Military secrets for sale – on eBay

By WND Staff

A captain in the Army reserves is suspected of selling flight manuals and performance charts for U.S. military aircraft on eBay, according to an investigation by an Indianapolis television station.

WTHR Channel 13 reports a Navy investigation has already produced a report on the activities of Army Reserve Capt. Jeffrey Jones, who was selling on eBay and his own commercial website at least 17 different manuals. The Navy characterized them as “sensitive with significant and obvious distribution restrictions.”

Among the secrets offered for distribution to the highest bidder were:

  • flight manuals and performance charts for the EA-6B Prowler, a $52 million Navy jet used to block enemy radar in operations such as Iraqi Freedom;
  • flight manuals and performance charts for the FA-18 Super Hornet, a Navy fighter jet that drops bombs and shoots missiles and is still used in Iraq today.

Retired Indiana Guard Reserve Maj. General Jim McCoskey told the station: “One thing I think we’ve learned here is we can’t really sell this enemy short in terms of gray matter and determination and sophistication.”

The documents are not classified, but they are restricted, with a clear warning that distribution is “limited to government agencies and contractors – for official use only.”

McCoskey said he fears terrorists could make good use of the information.

“By no means do they lack the sophistication to take full advantage of something like this,” he said. “It is a scary thought. Scary, that’s for sure.”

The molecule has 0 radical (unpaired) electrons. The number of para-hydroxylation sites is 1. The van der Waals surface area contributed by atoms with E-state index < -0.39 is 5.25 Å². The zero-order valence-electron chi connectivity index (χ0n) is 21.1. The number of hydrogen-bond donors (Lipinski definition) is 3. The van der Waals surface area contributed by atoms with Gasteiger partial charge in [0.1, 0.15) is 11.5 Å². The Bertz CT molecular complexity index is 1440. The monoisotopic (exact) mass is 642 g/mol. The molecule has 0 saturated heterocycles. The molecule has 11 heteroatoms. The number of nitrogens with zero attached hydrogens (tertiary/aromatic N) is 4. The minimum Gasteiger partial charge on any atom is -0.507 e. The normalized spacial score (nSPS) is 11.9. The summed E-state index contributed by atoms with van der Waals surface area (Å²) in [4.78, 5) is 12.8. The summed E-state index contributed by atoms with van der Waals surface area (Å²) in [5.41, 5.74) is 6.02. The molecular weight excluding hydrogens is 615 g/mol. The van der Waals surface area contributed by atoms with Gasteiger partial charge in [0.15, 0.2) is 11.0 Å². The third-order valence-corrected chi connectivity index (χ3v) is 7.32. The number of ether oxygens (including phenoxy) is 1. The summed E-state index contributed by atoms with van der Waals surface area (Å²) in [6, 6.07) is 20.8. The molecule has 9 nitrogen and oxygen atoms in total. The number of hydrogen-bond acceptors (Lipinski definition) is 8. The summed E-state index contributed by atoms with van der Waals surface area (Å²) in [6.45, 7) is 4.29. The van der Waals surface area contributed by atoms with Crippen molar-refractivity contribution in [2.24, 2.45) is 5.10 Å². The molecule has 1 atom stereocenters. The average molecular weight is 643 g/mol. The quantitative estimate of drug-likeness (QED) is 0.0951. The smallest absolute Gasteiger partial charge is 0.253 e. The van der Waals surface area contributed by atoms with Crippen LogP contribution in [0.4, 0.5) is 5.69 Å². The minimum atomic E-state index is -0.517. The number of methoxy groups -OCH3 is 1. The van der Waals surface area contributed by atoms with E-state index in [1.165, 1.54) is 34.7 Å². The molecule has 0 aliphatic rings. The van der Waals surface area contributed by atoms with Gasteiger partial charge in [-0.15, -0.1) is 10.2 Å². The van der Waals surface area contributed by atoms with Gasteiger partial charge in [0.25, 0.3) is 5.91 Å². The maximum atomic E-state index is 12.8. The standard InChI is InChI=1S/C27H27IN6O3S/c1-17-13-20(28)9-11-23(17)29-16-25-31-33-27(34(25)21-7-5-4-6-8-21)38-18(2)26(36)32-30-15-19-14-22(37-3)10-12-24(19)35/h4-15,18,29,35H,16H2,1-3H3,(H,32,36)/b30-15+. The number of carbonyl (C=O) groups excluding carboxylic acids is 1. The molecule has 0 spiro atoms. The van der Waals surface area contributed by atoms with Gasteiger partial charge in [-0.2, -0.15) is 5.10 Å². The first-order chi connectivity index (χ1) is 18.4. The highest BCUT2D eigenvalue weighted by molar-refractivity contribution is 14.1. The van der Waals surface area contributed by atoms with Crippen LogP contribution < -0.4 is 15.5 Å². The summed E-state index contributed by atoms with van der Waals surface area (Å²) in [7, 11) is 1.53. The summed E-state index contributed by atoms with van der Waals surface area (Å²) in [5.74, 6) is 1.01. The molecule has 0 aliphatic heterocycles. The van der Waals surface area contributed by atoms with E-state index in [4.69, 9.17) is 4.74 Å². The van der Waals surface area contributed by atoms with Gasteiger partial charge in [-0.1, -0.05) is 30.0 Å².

The station said an internal Navy Criminal Investigative Services report obtained shows the sales were first discovered two years ago by a Boeing flight-test engineer for the FA-18 Super Hornet. The engineer was scanning eBay when he came across the current flight manual for the FA-18. In an e-mail to a three-star Navy rear admiral, he wrote that it “scares hell out of me.”

As for the EA-6B Prowler, the aircraft contractor told Navy investigators “this current manual contains flight performance data which can be used by potential adversaries to design countermeasures against the EA-6B.”

The Navy confirmed hundreds of sales, according to the investigative documents. When an information-technology manager called Jones to tell him to stop selling the sensitive manuals, he reported “Jones became belligerent and asked rhetorically, ‘Why shouldn’t I?'”

Jones apparently downloaded documents from the Department of the Navy website, obtaining an ID and password by claiming he had permission from his supervisors.

He was ordered to stop by his commanding officer, Col. William Ivy.

But the Army opted not to prosecute.